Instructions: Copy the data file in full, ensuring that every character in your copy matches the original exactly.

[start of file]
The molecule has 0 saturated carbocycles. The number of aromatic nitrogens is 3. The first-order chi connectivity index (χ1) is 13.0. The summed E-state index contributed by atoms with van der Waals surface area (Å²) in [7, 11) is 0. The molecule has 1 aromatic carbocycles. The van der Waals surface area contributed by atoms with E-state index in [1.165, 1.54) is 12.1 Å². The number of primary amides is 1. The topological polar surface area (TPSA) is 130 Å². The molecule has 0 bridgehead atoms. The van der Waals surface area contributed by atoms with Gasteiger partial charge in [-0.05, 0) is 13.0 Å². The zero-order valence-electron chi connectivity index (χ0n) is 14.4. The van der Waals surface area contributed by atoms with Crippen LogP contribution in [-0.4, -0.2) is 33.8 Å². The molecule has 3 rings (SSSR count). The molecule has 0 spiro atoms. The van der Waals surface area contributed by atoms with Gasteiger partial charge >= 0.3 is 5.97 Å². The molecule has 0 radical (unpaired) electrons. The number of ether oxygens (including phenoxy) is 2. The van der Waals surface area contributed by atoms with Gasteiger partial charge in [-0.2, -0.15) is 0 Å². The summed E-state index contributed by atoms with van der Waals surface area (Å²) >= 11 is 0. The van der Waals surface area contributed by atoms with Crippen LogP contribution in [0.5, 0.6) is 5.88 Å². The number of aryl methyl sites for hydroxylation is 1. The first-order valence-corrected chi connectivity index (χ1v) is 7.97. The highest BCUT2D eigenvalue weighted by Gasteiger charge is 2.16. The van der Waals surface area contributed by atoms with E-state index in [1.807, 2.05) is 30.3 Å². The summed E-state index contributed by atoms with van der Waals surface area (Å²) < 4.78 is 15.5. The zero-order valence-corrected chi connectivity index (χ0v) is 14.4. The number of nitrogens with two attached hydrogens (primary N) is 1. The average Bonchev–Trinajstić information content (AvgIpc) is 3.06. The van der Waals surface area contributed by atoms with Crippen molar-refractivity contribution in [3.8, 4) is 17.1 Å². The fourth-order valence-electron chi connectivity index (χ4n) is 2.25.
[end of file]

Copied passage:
The molecule has 0 saturated carbocycles. The number of aromatic nitrogens is 3. The first-order chi connectivity index (χ1) is 13.0. The summed E-state index contributed by atoms with van der Waals surface area (Å²) in [7, 11) is 0. The molecule has 1 aromatic carbocycles. The van der Waals surface area contributed by atoms with E-state index in [1.165, 1.54) is 12.1 Å². The number of primary amides is 1. The topological polar surface area (TPSA) is 130 Å². The molecule has 0 bridgehead atoms. The van der Waals surface area contributed by atoms with Gasteiger partial charge in [-0.05, 0) is 13.0 Å². The zero-order valence-electron chi connectivity index (χ0n) is 14.4. The van der Waals surface area contributed by atoms with Crippen LogP contribution in [-0.4, -0.2) is 33.8 Å². The molecule has 3 rings (SSSR count). The molecule has 0 spiro atoms. The van der Waals surface area contributed by atoms with Gasteiger partial charge >= 0.3 is 5.97 Å². The molecule has 0 radical (unpaired) electrons. The number of ether oxygens (including phenoxy) is 2. The van der Waals surface area contributed by atoms with Gasteiger partial charge in [-0.2, -0.15) is 0 Å². The summed E-state index contributed by atoms with van der Waals surface area (Å²) >= 11 is 0. The van der Waals surface area contributed by atoms with Crippen LogP contribution in [0.5, 0.6) is 5.88 Å². The number of aryl methyl sites for hydroxylation is 1. The first-order valence-corrected chi connectivity index (χ1v) is 7.97. The highest BCUT2D eigenvalue weighted by Gasteiger charge is 2.16. The van der Waals surface area contributed by atoms with E-state index in [1.807, 2.05) is 30.3 Å². The summed E-state index contributed by atoms with van der Waals surface area (Å²) < 4.78 is 15.5. The zero-order valence-corrected chi connectivity index (χ0v) is 14.4. The number of nitrogens with two attached hydrogens (primary N) is 1. The average Bonchev–Trinajstić information content (AvgIpc) is 3.06. The van der Waals surface area contributed by atoms with Crippen molar-refractivity contribution in [3.8, 4) is 17.1 Å². The fourth-order valence-electron chi connectivity index (χ4n) is 2.25.